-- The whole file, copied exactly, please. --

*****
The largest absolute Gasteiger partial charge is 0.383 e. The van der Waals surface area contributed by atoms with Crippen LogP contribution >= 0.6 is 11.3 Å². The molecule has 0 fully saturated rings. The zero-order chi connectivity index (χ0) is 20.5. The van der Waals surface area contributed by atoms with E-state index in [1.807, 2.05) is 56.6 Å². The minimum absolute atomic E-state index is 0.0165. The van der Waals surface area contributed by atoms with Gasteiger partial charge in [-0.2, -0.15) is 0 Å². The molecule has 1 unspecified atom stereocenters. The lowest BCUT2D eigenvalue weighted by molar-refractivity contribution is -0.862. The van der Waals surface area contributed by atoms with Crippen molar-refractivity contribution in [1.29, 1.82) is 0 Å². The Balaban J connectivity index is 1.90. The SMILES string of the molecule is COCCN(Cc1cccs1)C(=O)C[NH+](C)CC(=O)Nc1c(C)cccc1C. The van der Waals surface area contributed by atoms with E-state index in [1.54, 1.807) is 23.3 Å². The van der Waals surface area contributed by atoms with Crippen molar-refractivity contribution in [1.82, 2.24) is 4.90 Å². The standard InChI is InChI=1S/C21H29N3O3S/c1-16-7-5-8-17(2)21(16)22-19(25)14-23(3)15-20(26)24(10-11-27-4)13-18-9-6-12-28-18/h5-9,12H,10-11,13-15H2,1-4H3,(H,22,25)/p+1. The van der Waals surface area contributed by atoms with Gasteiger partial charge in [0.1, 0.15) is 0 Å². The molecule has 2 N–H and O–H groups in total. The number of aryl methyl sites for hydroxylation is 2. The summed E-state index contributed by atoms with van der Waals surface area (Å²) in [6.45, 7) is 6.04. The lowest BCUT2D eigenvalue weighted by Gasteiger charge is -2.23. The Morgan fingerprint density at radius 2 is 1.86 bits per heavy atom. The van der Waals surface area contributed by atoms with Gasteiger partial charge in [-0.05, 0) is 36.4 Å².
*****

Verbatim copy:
The largest absolute Gasteiger partial charge is 0.383 e. The van der Waals surface area contributed by atoms with Crippen LogP contribution >= 0.6 is 11.3 Å². The molecule has 0 fully saturated rings. The zero-order chi connectivity index (χ0) is 20.5. The van der Waals surface area contributed by atoms with E-state index in [1.807, 2.05) is 56.6 Å². The minimum absolute atomic E-state index is 0.0165. The van der Waals surface area contributed by atoms with Gasteiger partial charge in [-0.2, -0.15) is 0 Å². The molecule has 1 unspecified atom stereocenters. The lowest BCUT2D eigenvalue weighted by molar-refractivity contribution is -0.862. The van der Waals surface area contributed by atoms with Crippen molar-refractivity contribution in [1.29, 1.82) is 0 Å². The Balaban J connectivity index is 1.90. The SMILES string of the molecule is COCCN(Cc1cccs1)C(=O)C[NH+](C)CC(=O)Nc1c(C)cccc1C. The van der Waals surface area contributed by atoms with E-state index in [1.54, 1.807) is 23.3 Å². The van der Waals surface area contributed by atoms with Crippen molar-refractivity contribution in [1.82, 2.24) is 4.90 Å². The standard InChI is InChI=1S/C21H29N3O3S/c1-16-7-5-8-17(2)21(16)22-19(25)14-23(3)15-20(26)24(10-11-27-4)13-18-9-6-12-28-18/h5-9,12H,10-11,13-15H2,1-4H3,(H,22,25)/p+1. The van der Waals surface area contributed by atoms with Gasteiger partial charge in [0.1, 0.15) is 0 Å². The molecule has 2 N–H and O–H groups in total. The number of aryl methyl sites for hydroxylation is 2. The summed E-state index contributed by atoms with van der Waals surface area (Å²) in [6.45, 7) is 6.04. The lowest BCUT2D eigenvalue weighted by Gasteiger charge is -2.23. The Morgan fingerprint density at radius 2 is 1.86 bits per heavy atom. The van der Waals surface area contributed by atoms with Gasteiger partial charge in [-0.05, 0) is 36.4 Å².